Jul 29, 2011, 11:00 AM EDT
Last year the Nationals snookered the Twins into giving up a stud catching prospect for the most replaceable of all commodities, the Proven Closer. But Matt-Capps for Wilson Ramos was one of those once-in-a-lifetime brain farts, right? Surely Bill Smith and the Twins aren’t going to do something like that again, right?
Maybe! While it was reported yesterday that the Nationals — the Nationals! — were unwilling to trade their closer, Drew Storen, for center fielder Denard Span, Ken Rosenthal reports that talks are still ongoing along those lines. It may be sweeter than a straight swap, however, as Rosenthal says that Roger Bernadina, the career .243/.308/.360 hitter, may be included.
I’ll grant that Storen is better than Capps and that, because he’s injured right now, Span is not at a career high point. But really, if the Nationals are able, for the second straight year, to trade a closer to the Twins for a solid player at a scarce defensive position, the Twins may as well just be disbanded by force or placed in protective custody so that they can do more harm to themselves or others.
- Settling the Score: Friday’s results 32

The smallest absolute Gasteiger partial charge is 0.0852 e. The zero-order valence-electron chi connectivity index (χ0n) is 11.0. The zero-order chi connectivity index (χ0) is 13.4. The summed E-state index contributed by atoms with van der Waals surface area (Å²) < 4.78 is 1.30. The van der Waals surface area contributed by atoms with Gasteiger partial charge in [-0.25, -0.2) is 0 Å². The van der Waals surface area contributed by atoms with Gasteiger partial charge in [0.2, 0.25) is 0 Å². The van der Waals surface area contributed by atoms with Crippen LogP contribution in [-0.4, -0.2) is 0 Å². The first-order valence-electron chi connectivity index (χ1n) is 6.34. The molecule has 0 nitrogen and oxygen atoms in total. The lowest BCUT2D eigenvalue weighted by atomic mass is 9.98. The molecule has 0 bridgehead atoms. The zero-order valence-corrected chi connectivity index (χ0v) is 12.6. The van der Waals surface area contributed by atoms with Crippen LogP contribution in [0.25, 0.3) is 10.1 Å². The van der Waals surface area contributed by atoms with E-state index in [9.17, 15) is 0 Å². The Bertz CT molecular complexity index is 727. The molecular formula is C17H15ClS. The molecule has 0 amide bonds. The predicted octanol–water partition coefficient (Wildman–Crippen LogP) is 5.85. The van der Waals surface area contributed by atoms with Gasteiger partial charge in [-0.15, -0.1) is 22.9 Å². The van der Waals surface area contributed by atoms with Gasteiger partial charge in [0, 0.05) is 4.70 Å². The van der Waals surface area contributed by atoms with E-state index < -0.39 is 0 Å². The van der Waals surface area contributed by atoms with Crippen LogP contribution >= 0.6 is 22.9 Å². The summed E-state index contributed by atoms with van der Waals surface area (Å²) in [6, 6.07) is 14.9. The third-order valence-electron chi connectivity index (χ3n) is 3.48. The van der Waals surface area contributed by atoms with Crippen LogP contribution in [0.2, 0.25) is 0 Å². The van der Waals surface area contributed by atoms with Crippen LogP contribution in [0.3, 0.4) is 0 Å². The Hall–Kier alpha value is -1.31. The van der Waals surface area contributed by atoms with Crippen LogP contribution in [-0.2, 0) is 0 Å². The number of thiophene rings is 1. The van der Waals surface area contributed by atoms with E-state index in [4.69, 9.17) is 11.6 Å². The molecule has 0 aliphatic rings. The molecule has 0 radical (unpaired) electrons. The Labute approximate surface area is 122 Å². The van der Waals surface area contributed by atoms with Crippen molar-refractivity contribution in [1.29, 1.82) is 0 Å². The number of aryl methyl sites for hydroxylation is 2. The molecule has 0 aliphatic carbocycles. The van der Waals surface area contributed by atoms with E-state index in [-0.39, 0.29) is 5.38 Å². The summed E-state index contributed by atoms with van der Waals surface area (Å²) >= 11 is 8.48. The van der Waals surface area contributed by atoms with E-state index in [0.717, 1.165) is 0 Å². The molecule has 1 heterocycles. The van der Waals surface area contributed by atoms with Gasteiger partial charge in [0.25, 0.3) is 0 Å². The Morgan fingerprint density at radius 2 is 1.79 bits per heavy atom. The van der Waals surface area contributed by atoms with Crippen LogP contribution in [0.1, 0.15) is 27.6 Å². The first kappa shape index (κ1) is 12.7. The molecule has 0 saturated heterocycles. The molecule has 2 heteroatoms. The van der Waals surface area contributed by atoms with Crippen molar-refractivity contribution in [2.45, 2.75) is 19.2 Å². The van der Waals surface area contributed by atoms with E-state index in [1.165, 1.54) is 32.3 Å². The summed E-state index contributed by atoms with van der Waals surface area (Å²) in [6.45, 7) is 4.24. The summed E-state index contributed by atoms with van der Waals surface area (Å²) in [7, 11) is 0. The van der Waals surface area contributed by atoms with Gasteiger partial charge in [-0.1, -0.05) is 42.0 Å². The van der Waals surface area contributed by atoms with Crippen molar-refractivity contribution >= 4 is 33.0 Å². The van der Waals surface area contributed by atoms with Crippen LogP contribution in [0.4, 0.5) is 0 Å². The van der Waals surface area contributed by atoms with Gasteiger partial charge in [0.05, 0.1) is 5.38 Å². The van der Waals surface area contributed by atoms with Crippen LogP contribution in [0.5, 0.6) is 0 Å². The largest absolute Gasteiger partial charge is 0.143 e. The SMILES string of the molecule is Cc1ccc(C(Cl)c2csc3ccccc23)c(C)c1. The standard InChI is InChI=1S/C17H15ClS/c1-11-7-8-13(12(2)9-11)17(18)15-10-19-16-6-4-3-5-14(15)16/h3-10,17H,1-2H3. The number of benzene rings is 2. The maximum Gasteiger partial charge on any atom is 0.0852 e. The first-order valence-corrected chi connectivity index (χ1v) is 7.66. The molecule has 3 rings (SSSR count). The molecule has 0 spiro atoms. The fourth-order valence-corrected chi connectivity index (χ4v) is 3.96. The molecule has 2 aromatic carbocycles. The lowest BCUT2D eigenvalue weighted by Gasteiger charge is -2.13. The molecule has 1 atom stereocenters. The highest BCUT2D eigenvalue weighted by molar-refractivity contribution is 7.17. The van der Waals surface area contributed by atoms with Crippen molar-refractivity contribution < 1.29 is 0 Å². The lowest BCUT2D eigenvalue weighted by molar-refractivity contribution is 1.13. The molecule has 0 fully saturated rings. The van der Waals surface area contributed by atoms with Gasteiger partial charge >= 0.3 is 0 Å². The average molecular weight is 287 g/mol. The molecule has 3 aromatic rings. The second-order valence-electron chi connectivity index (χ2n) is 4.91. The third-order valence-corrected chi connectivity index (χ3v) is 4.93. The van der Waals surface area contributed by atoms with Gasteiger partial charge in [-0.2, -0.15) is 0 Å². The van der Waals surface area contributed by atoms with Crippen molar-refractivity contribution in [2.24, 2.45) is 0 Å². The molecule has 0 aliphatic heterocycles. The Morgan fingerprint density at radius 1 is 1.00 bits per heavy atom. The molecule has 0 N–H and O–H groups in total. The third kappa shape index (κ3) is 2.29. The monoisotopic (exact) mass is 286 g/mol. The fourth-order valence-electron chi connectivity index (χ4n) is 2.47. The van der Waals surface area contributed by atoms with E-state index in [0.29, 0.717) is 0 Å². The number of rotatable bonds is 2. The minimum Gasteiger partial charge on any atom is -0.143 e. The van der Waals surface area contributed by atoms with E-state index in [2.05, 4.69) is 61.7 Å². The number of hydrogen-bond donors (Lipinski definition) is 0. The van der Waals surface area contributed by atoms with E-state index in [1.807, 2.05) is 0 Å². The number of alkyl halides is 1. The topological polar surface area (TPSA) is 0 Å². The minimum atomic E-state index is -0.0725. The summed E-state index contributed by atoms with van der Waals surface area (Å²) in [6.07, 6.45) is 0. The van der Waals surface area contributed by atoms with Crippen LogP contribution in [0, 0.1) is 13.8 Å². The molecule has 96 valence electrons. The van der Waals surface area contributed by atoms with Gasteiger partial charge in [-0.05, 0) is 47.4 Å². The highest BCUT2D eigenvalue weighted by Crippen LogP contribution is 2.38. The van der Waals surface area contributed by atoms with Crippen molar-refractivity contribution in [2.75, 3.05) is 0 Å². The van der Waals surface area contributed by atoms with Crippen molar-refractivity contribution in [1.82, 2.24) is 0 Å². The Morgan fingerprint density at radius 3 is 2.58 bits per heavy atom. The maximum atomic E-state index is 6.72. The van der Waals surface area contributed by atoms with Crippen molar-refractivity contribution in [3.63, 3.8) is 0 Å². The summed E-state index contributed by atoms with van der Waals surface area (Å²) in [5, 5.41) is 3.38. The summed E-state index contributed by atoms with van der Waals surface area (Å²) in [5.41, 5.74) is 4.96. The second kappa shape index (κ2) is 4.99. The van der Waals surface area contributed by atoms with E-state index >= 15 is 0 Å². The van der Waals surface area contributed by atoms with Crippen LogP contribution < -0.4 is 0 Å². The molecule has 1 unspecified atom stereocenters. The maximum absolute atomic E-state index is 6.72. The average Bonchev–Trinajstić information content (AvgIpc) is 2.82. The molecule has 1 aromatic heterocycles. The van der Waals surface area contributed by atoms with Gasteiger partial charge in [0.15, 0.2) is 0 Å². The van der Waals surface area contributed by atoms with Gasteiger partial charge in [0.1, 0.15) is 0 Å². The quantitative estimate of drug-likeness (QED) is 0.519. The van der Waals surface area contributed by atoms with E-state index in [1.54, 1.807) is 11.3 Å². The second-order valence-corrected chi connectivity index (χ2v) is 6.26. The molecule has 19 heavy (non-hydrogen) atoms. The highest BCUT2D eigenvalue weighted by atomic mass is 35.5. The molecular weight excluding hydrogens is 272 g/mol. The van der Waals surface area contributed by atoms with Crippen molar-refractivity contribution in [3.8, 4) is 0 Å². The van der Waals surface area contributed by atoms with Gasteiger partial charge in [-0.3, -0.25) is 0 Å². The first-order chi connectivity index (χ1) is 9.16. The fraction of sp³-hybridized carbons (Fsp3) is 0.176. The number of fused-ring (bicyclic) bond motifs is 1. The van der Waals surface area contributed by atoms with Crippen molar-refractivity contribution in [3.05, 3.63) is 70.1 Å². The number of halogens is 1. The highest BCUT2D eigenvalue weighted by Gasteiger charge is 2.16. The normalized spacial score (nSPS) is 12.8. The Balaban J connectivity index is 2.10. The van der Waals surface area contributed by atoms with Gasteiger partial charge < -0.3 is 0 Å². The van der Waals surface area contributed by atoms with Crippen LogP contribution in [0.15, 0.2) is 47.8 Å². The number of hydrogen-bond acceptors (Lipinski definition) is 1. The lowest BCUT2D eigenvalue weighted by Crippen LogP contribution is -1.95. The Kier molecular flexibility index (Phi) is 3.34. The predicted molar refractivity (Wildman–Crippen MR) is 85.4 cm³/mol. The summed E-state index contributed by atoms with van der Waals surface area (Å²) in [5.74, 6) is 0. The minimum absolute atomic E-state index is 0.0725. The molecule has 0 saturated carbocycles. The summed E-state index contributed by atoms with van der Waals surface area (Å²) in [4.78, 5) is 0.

- Josh Hamilton’s teammates say he’s in great shape and ready to play 16
- Mike Trout hit his 100th career home run to become the youngest member of the 100 HR/100 SB club 23
- Make that two: Alex Rodriguez hits second homer of the night, giving him 658 for his career 41
- Alex Rodriguez hit his 657th career home run 48
- Let’s all just stare at Kris Bryant’s numbers for a while 28
- And That Happened: Thursday’s scores and highlights 39
- The wait is over: The Cubs are calling up top prospect Kris Bryant on Friday 99
- The Commissioner’s Office thinks that the Angels could indeed go after Josh Hamilton under his contract (153)
- “Why Ted Cruz is like the Atlanta Braves” (150)
- “We no longer need the terrorists. We’re now so good at terrorizing ourselves.” (143)
- Another argument in favor of making the DH universal (127)
- When it comes to Josh Hamilton, Arte Moreno is a craven opportunist, not a “smart businessman” (116)